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29 Jun '21

Blog 3 – Data Ethics In Action

Data Ethics in action

The Data Ethics discussion is not a new one. Momentum has been building for years, with industry awareness generally increasing in line with sporadic watershed events such as data breaches, whistleblowing, or admittance of controversial privacy practices from well-known Tech giants; examples of which were highlighted in the first of our blogs in this series.

We have also argued the need for and importance of robust Data Ethics frameworks as well as the economic case, in the second blog of this series

What was once a niche conversation is now becoming a driving force for consumer trust, affecting the wider perception of an enterprise and, increasingly, the bottom line. The certainty of some form of regulatory controls soon, combined with the rapid advancements in technology (AI/ML, internet of things, quantum computing etc.) and exponential increases in data volumes, means the need for organisations to have a data ethics framework has never been more important. 

In 2020, the year of the pandemic, the decline in trust is overwhelming and permeating countries, industries and sectors (Edelman Trust Barometer 2021). However, and most interestingly, Business as a whole has now become the single most trusted institution as Media, Governments and NGOs all lose the public’s confidence.

It is evident that the public wants Businesses to fill the trust void, exacerbated by the pandemic. Acting now, organisations can grasp the opportunity to solidify this trust and further establish themselves as leaders in Data Ethics.

So where do you start?

The key to launching any successful companywide change initiative is ensuring it has strong foundations to build on, which means understanding your organisation’s current stance on the issue and developing an appetite for change with key business stakeholders and executives. Data Ethics is no different. Building initial momentum can be as simple as asking some of the questions below, as DTSQUARED advises a structured approach to assessing your current organisational situation, individual circumstances, environment and appetite for change.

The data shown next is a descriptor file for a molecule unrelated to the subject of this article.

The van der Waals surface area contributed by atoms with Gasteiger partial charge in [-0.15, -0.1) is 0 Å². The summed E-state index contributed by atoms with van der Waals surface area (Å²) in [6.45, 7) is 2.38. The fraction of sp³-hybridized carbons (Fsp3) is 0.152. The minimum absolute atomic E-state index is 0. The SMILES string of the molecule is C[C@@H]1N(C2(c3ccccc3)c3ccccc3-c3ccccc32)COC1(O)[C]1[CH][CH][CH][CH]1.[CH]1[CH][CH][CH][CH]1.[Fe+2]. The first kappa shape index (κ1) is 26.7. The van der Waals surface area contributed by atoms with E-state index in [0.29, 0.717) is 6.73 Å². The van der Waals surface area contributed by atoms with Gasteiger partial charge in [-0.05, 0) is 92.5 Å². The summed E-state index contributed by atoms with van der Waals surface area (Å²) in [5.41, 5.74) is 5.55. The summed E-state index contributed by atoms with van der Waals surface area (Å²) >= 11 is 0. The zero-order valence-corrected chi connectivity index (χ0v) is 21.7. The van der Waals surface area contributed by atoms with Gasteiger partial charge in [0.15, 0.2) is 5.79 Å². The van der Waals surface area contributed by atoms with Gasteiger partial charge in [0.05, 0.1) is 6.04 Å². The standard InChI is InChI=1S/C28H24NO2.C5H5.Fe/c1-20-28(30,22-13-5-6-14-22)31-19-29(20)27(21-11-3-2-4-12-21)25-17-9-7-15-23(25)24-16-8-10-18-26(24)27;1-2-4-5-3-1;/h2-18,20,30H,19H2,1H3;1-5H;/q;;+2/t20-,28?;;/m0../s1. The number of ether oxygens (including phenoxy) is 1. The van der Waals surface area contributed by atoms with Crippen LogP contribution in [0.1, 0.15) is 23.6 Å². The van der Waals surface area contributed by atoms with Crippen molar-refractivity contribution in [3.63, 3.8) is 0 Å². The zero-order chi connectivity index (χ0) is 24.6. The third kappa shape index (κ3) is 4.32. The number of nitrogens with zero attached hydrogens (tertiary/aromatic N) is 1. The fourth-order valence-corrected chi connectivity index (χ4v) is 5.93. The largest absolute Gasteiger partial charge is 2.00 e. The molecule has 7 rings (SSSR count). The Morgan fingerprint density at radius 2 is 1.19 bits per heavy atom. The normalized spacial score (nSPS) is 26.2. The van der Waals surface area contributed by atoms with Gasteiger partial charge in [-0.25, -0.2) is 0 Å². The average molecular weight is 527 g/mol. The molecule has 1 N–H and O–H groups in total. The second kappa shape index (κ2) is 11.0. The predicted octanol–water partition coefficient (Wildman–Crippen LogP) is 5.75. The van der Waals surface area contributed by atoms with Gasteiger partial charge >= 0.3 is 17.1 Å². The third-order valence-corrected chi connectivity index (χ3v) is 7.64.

• Ask your CDO: Is Data Ethics a priority?
  • Ask your Business Partners: Are Data Ethics a consideration?
  • Ask your Compliance Officers: Are they worried about future Data Ethics controls?
  • Ask your Staff: Are Data Ethics in their daily working lives?
  • Ask your Customers: Do they see you as trustworthy and ethical?
  • Tell your board and win support!

An existing appetite in data ethics from business stakeholders is helpful, but given the relative immaturity of the space there’s likely to be a requirement to invest time in educating and sparking the interest amongst the key groups. Establishing a business case and robust approach towards Data Ethics is in our eyes the best way to do this, and can be supported by a current state assessment, depending on the maturity of the organisation. 


Data Ethics has a wide definition that, although instinctively understood, in the absence of a necessary explanation, it is usually just a synonym for Data Privacy. This is one of the common misconceptions that need to be clarified in a broader communication effort. Educating the organisation at all levels is essential to the success of a Data Ethics framework as any member of staff who works, creates, processes, reads, handles, reports and interprets data, which is practically everyone, is responsible for reducing the risk of data negatively impacting customers and organisation alike. 

Results and facts collected in the information gathering effort can be analysed and turned into organisation specific messages. A communication strategy is necessary to: 

  • Secure training and campaign resources 
  • Select medium and tooling
  • Craft the message per target group
  • Roll out comms and training waves

The message should be simple: we are serious about Data Ethics.


Planning and developing a Data Ethics framework should go beyond the typical defensive measures you would expect in a regulated environment. There are clear external benefits to positively changing the public and consumer perception of organisational ethical behaviour. In the absence of strict and defined regulatory controls, each organisation can define their Data Ethics framework to match their strengths, aspirations and preferred results.